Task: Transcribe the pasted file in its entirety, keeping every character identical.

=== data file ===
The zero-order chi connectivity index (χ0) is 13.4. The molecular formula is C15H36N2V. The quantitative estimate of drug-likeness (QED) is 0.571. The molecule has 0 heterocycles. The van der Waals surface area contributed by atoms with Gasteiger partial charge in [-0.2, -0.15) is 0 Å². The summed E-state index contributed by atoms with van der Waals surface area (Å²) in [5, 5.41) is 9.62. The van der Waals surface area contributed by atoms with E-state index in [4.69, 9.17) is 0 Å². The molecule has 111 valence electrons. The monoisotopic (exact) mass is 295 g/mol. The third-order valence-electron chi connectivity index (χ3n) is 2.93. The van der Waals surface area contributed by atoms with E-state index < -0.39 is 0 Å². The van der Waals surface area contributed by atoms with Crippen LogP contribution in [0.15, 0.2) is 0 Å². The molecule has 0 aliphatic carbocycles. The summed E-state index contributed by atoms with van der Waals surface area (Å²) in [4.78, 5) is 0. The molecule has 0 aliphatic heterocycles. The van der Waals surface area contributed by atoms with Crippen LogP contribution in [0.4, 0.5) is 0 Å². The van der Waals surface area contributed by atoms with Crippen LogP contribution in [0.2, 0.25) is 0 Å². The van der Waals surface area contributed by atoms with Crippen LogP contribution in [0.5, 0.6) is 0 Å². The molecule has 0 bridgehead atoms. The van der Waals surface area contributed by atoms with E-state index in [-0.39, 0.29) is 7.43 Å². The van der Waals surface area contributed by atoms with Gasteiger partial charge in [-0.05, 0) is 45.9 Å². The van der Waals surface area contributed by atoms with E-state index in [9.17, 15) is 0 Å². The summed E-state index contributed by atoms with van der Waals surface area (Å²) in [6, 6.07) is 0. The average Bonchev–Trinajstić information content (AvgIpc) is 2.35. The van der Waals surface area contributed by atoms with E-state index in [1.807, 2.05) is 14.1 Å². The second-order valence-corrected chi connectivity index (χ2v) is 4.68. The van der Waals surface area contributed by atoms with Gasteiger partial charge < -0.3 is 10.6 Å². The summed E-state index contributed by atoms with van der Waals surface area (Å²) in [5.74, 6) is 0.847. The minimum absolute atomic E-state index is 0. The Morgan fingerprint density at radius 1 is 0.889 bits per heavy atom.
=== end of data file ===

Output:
The zero-order chi connectivity index (χ0) is 13.4. The molecular formula is C15H36N2V. The quantitative estimate of drug-likeness (QED) is 0.571. The molecule has 0 heterocycles. The van der Waals surface area contributed by atoms with Gasteiger partial charge in [-0.2, -0.15) is 0 Å². The summed E-state index contributed by atoms with van der Waals surface area (Å²) in [5, 5.41) is 9.62. The van der Waals surface area contributed by atoms with E-state index in [4.69, 9.17) is 0 Å². The molecule has 111 valence electrons. The monoisotopic (exact) mass is 295 g/mol. The third-order valence-electron chi connectivity index (χ3n) is 2.93. The van der Waals surface area contributed by atoms with E-state index < -0.39 is 0 Å². The van der Waals surface area contributed by atoms with Crippen LogP contribution in [0.15, 0.2) is 0 Å². The molecule has 0 aliphatic carbocycles. The summed E-state index contributed by atoms with van der Waals surface area (Å²) in [4.78, 5) is 0. The molecule has 0 aliphatic heterocycles. The van der Waals surface area contributed by atoms with Crippen LogP contribution in [0.4, 0.5) is 0 Å². The van der Waals surface area contributed by atoms with Crippen LogP contribution in [0.2, 0.25) is 0 Å². The van der Waals surface area contributed by atoms with Crippen LogP contribution in [0.5, 0.6) is 0 Å². The molecule has 0 bridgehead atoms. The van der Waals surface area contributed by atoms with E-state index in [-0.39, 0.29) is 7.43 Å². The van der Waals surface area contributed by atoms with Gasteiger partial charge in [-0.05, 0) is 45.9 Å². The van der Waals surface area contributed by atoms with E-state index in [9.17, 15) is 0 Å². The summed E-state index contributed by atoms with van der Waals surface area (Å²) in [6, 6.07) is 0. The average Bonchev–Trinajstić information content (AvgIpc) is 2.35. The van der Waals surface area contributed by atoms with E-state index in [1.807, 2.05) is 14.1 Å². The second-order valence-corrected chi connectivity index (χ2v) is 4.68. The van der Waals surface area contributed by atoms with Gasteiger partial charge < -0.3 is 10.6 Å². The summed E-state index contributed by atoms with van der Waals surface area (Å²) in [5.74, 6) is 0.847. The minimum absolute atomic E-state index is 0. The Morgan fingerprint density at radius 1 is 0.889 bits per heavy atom.